Cheating pays … Just ask Wells Fargo execs

What’s up with Wells Fargo’s CEO? According to the N.Y. Times, “Wells Fargo was flowing with regrets …, taking out ads in nearly a dozen newspapers saying the bank took ‘full responsibility’ for creating sham bank accounts without its customers’ permission. * * * But with its banking regulators, Wells Fargo was not as contrite. The bank agreed to pay $185 million in fines and hire an independent consultant to review its sales practices, but it was able to settle the investigation into the questionable accounts without officially admitting to any of the suspected misconduct.” It gets worse. Adam Davidson wrote up this analysis of the Wells Fargo scandal in The New Yorker. Here is his conclusion: “There is no evidence that John G. Stumpf, the C.E.O. of Wells Fargo, was involved in the scheme to defraud the bank’s customers. [But] If bank regulation were doing its job—if he’d feared a job-threatening fine—he would have had the incentive to find out about it and stop it. What price has Stumpf paid for failing to monitor his bank? Remember: early signs of this scandal were covered in 2011, and then widely revealed in 2013. That year, Stumpf won the Euromoney Banker of the Year award. Last year, Stumpf was named Morningstar’s C.E.O. of the Year, and made nearly twenty million dollars. This year, he was reappointed to the prestigious Federal Advisory Council, a group of twelve bankers who are trusted to give guidance to the Federal Reserve Board of Governors. The Federal Reserve, of course, is the nation’s leading bank regulator.”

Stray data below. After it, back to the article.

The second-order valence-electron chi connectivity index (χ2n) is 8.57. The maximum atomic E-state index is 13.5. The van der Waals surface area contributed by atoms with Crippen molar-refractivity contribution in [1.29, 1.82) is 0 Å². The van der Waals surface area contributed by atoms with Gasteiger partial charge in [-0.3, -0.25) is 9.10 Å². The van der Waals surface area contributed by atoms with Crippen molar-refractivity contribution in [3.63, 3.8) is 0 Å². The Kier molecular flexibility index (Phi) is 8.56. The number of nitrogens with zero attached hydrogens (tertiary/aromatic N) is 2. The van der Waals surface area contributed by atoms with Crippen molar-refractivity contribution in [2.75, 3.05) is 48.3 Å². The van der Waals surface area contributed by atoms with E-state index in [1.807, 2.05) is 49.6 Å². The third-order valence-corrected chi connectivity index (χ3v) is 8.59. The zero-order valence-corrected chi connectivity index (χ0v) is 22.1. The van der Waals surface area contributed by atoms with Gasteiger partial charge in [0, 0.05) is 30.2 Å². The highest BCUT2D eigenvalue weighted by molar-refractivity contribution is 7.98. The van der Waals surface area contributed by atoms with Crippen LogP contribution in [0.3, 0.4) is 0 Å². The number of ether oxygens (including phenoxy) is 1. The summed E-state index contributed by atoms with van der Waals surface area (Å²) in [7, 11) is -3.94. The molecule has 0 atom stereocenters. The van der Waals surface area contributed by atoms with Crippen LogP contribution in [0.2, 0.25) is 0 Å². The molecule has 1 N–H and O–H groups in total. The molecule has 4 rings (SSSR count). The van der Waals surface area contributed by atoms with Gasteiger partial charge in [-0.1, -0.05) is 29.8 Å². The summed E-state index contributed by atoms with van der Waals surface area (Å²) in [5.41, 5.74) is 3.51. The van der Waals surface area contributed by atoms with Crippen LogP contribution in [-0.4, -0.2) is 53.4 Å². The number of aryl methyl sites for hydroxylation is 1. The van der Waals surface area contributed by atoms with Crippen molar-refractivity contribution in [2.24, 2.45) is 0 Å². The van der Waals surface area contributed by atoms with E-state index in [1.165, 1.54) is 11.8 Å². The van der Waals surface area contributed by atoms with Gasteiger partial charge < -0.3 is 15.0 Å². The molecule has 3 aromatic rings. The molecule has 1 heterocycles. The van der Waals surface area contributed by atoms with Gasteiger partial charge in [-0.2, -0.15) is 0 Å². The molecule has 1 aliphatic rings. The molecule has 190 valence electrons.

Too Big To Jail

About F. E. Guerra-Pujol

When I’m not blogging, I am a business law professor at the University of Central Florida.
This entry was posted in Cheating, Current Affairs, Deception, Ethics, Law. Bookmark the permalink.

2 Responses to Cheating pays … Just ask Wells Fargo execs

  1. Craig says:

    Not just Wells Fargo. Cheating pays everywhere there is a buck to be made by passing along someone else’s buck. One of the most sickening things to me is the life-insurance incentive scams. Here’s one: — every year this company (more like a pyramid scheme than a company, actually) gives its top “producers” some trip to a tropical vacation. Based on sales, not on customer satisfaction. Push, push, push.

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